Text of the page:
Universities Doing Current Hemp Studies

Lisa Rennie
Written by Lisa Rennie

As legal hemp-based products are becoming more mainstream in the US, universities are increasingly taking part in studies of hemp to bring more validity to the plant’s uses.

Thanks to the recent passing of the Farm Bill removing hemp from Schedule I controlled substances, the plant is now classified as an agricultural commodity. That means cannabidiol (CBD) that is derived from hemp is also considered a legal substance.

Hemp research in colleges and universities is exploding as scientists work to find even more uses for the plant than what it’s already being used for. Among the leaders in hemp-based research in universities are New York state campuses to support a blossoming industry, though many other states are close behind.

Seven colleges and universities in New York so far have been granted licenses to study the properties of hemp, including the likes of Cornell University, Clarkson University, and Binghamton University, among others. Some of the nation’s largest cannabis companies, such as Charlotte’s Web, are also taking part in these studies. New York Governor Andrew Cuomo recently announced $5 million dollars in grants for colleges and universities to study hemp.

Other states making waves in hemp research include Oregon, Kentucky, and Colorado, where hemp studies are burgeoning. University hemp research is booming largely as a result of the fact that permits are no longer required to import hemp seeds from the DEA, making it much easier for university research teams to access hemp seeds.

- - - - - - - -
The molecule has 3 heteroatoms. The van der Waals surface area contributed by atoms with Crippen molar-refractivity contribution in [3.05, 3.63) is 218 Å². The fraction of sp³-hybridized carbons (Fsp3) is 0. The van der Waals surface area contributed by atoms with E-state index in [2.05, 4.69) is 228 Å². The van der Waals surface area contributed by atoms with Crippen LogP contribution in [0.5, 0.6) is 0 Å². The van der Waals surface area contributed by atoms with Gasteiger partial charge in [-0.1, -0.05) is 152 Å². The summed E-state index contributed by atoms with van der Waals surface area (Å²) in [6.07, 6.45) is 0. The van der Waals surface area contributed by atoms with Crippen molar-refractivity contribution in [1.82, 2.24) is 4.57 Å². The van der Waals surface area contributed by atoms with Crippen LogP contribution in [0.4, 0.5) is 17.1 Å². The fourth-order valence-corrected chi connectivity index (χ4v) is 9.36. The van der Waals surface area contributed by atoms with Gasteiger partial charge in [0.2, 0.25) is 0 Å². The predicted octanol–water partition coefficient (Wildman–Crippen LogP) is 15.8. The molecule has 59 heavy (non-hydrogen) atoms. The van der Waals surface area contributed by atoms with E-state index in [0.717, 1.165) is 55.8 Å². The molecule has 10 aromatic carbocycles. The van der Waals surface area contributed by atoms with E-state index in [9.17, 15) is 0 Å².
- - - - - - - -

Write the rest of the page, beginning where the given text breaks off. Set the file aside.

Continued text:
In addition to seeking out new uses for hemp – such as using it for renewable fuel sources and other medicinal benefits we might not already know about – researchers are also making an effort to refine cultivation practices. Since the plant was considered illegal for so long, there is currently an issue with establishing ideal hemp farming practices.

With increasing research from universities, hemp cultivation will become more mainstream and both new and experienced hemp farmers will have a clear path to follow with best practices established.

While many hemp farmers are interested in CBD-rich hemp, there is also increasing interest in growing hemp for fiber and grain. A growing number of businesses such as textiles and automobiles interested in hemp-based products may help trigger more college and university research in these industrial hemp applications.

In addition to the growth of hemp research on college and university campuses, we’re also seeing an increase in the number of courses in hemp and cannabis in classes that are feeding the growing interest in this particular field.

As more states offer university grants for hemp research, we may soon be seeing more streamlined practices for cultivating hemp and an increase in the number of useful applications of the once-illegal plant.

About the author

Lisa Rennie

Lisa Rennie

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